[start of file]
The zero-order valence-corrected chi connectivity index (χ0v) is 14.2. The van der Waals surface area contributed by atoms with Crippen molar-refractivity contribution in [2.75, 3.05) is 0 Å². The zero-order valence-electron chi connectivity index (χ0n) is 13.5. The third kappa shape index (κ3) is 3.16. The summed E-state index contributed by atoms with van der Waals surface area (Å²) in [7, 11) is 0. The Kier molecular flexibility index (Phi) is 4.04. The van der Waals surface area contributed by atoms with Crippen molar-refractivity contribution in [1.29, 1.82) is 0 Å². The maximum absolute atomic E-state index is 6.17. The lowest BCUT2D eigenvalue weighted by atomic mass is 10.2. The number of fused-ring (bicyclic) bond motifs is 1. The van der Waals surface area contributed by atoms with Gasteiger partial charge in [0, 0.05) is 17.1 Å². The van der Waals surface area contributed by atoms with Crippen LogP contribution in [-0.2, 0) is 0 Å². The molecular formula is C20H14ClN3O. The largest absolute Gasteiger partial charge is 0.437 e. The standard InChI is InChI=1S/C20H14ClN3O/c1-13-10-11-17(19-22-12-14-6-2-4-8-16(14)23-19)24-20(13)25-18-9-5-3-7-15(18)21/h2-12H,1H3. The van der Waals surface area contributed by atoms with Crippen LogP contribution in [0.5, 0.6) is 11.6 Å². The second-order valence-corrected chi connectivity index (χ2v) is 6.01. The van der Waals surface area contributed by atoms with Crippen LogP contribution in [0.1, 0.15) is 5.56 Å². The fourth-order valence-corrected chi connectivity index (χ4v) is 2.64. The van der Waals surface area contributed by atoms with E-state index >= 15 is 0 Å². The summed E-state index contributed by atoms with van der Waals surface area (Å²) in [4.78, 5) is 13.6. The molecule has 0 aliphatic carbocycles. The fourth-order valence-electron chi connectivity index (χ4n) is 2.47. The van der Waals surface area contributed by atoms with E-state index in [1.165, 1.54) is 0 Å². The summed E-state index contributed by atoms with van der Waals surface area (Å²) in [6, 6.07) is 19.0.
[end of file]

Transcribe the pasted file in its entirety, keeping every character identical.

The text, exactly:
The zero-order valence-corrected chi connectivity index (χ0v) is 14.2. The van der Waals surface area contributed by atoms with Crippen molar-refractivity contribution in [2.75, 3.05) is 0 Å². The zero-order valence-electron chi connectivity index (χ0n) is 13.5. The third kappa shape index (κ3) is 3.16. The summed E-state index contributed by atoms with van der Waals surface area (Å²) in [7, 11) is 0. The Kier molecular flexibility index (Phi) is 4.04. The van der Waals surface area contributed by atoms with Crippen molar-refractivity contribution in [1.29, 1.82) is 0 Å². The maximum absolute atomic E-state index is 6.17. The lowest BCUT2D eigenvalue weighted by atomic mass is 10.2. The number of fused-ring (bicyclic) bond motifs is 1. The van der Waals surface area contributed by atoms with Gasteiger partial charge in [0, 0.05) is 17.1 Å². The van der Waals surface area contributed by atoms with Crippen LogP contribution in [-0.2, 0) is 0 Å². The molecular formula is C20H14ClN3O. The largest absolute Gasteiger partial charge is 0.437 e. The standard InChI is InChI=1S/C20H14ClN3O/c1-13-10-11-17(19-22-12-14-6-2-4-8-16(14)23-19)24-20(13)25-18-9-5-3-7-15(18)21/h2-12H,1H3. The van der Waals surface area contributed by atoms with Crippen LogP contribution in [0.5, 0.6) is 11.6 Å². The second-order valence-corrected chi connectivity index (χ2v) is 6.01. The van der Waals surface area contributed by atoms with Crippen LogP contribution in [0.1, 0.15) is 5.56 Å². The fourth-order valence-corrected chi connectivity index (χ4v) is 2.64. The van der Waals surface area contributed by atoms with E-state index >= 15 is 0 Å². The summed E-state index contributed by atoms with van der Waals surface area (Å²) in [4.78, 5) is 13.6. The molecule has 0 aliphatic carbocycles. The fourth-order valence-electron chi connectivity index (χ4n) is 2.47. The van der Waals surface area contributed by atoms with E-state index in [1.165, 1.54) is 0 Å². The summed E-state index contributed by atoms with van der Waals surface area (Å²) in [6, 6.07) is 19.0.